New Year’s resolutions offer an opportunity for a fresh start, recommitted to our goals. However, often our resolve falls short, and we quickly slip back into old patterns. How can we break the cycle? Success is found when we make S.M.A.R.T. resolutions.

When deciding on a resolution, ask yourself the following questions:

  • Specific – What goal do I want to achieve? Why is it important to me?
  • Measurable – How will I see progress toward my goal? How will I know when I attain it?
  • Achievable – Is my goal within my reach? Am I setting realistic expectations for myself?
  • Results focused – How do my daily activities push me toward my desired outcome?
  • Time bound – When do I need to reach my goal? What deadline will create a sense of urgency?

Here are three starting points for your New Year’s resolution along with resources to support you as an online student. Remember to tailor these goals in a way that is both S.M.A.R.T. and meaningful to you.

1) Focus on Your Career

Students commonly pursue a certificate or degree in order to advance their careers. Liberty University provides many career-focused resources to our online students.

  • FOCUS 2 Career Assessment – Provides you with personalized career recommendations based on your interests, personality, skills, and values.
  • Résumé Critique – Gives feedback on how to improve your résumé as well as tailor it to a specific job opening.
  • Wynbi – Offers you a private network to explore career opportunities and network with other Liberty students and alumni. Wynbi helps you understand how your current abilities and experience align with hundreds of occupations and then suggests additional skills you may need to land your ideal job.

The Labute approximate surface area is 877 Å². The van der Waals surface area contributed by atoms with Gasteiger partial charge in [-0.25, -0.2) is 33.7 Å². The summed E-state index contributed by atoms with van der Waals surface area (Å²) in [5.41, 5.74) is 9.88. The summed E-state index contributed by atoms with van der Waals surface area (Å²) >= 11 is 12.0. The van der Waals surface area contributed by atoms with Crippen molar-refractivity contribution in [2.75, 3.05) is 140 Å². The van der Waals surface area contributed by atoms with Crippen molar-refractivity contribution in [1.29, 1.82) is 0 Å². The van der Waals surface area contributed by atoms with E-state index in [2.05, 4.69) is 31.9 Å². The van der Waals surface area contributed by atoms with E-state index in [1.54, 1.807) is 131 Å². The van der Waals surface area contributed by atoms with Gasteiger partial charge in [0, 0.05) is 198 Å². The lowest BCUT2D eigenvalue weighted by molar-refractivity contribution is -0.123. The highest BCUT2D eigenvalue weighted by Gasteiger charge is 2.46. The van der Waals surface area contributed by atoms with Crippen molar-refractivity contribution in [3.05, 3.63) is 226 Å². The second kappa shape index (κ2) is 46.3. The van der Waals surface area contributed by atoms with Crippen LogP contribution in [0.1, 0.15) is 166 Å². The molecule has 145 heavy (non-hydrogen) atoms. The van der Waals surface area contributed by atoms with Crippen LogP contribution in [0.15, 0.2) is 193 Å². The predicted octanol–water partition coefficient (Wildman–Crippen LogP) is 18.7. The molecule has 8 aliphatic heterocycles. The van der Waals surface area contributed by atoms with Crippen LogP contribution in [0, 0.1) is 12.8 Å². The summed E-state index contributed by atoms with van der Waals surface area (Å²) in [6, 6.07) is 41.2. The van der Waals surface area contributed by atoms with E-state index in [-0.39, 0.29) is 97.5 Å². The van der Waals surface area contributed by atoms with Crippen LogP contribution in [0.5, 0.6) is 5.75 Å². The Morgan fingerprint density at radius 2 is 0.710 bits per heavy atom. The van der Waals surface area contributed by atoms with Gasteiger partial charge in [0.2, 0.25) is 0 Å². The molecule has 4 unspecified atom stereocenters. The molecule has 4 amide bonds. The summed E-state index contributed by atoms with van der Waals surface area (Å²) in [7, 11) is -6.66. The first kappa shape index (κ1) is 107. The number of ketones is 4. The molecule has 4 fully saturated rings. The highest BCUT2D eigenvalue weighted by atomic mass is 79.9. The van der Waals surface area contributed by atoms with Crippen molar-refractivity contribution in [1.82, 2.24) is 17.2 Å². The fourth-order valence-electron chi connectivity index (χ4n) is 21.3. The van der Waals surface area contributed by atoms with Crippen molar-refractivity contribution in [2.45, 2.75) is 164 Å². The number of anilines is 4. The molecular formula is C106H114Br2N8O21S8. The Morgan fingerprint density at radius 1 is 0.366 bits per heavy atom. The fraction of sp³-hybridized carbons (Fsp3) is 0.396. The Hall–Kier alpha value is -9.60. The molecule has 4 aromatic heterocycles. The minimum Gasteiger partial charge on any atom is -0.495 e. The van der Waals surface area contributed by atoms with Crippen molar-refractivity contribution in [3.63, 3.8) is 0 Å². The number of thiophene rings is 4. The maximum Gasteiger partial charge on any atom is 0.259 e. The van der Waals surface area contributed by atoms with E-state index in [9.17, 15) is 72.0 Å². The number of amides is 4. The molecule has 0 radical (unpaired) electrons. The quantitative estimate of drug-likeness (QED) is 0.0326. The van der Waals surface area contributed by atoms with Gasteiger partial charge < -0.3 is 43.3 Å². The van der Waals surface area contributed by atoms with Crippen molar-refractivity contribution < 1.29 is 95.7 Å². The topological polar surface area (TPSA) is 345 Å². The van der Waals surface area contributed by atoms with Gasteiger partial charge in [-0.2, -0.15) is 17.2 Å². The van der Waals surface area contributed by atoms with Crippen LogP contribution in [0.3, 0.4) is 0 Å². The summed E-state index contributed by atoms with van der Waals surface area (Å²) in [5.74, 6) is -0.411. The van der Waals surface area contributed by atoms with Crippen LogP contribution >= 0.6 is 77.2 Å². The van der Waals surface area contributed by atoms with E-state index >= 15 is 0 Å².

2) Connect with Your Fellow Students

With over 95,000 online students, Liberty University has a diverse yet tight-knit community. Our students enjoy the camaraderie and encouragement their fellow students offer.

  • Online Communities – Helps students feel connected through streaming video events, live chat, blogs, and social media.
  • Liberty Landing – Our private Facebook community connects students academically, personally, and spiritually through chat, photos, and friendly competitions. 

3) Find Support in Your Coursework

Reach out for extra help with difficult subjects. Whether you need assistance in math, writing, or study skills, we have professional tutors ready to help you succeed.

  • Tutor.com – Receive one-on-one tutoring in over 40 subject areas — available 24/7.
  • Online Writing Center – Helps you identify, understand, and improve your academic writing.
Postedby Rebecca Eller at 8:22 AM | Permalink

Monday, December 14, 2015

We’re Committed to Your Success

Need career advice? The Liberty University Career Center is available to provide expert guidance. Whether you’re still in school or you’ve been an alum for many years, the Career Center is an excellent resource. Here are a few tips:

  1. Your résumé is always growing. As you progress professionally, so does your résumé. Let us help you keep it updated through our résumé critique service and take advantage of our variety of sample résumés for reference.

  2. You never “arrive” professionally, so keep looking for opportunities to sharpen your skills and increase your network. Don't become complacent. Remember that the job market and economy are always moving, and your ability to grow is integral to your professional success. We can help you remain a polished professional. 

  3. Invest in future Liberty University talent. Don’t forget your roots at Liberty! The successful professional you are sure to become has been largely formed through your interactions with professors and peers while in school. When you have opportunities to hire candidates in the future, we hope that you will remember your alma mater and consider actively recruiting Liberty talent. 

  4. We’re here to serve you even after graduation. We serve the entire Liberty family — not just current students. We are dedicated to your professional success and want to continue to help you well after you leave campus.

Connect with us at www.Liberty.edu/Careers or Careers@liberty.edu

Postedby Rebecca Eller at 8:55 AM | Permalink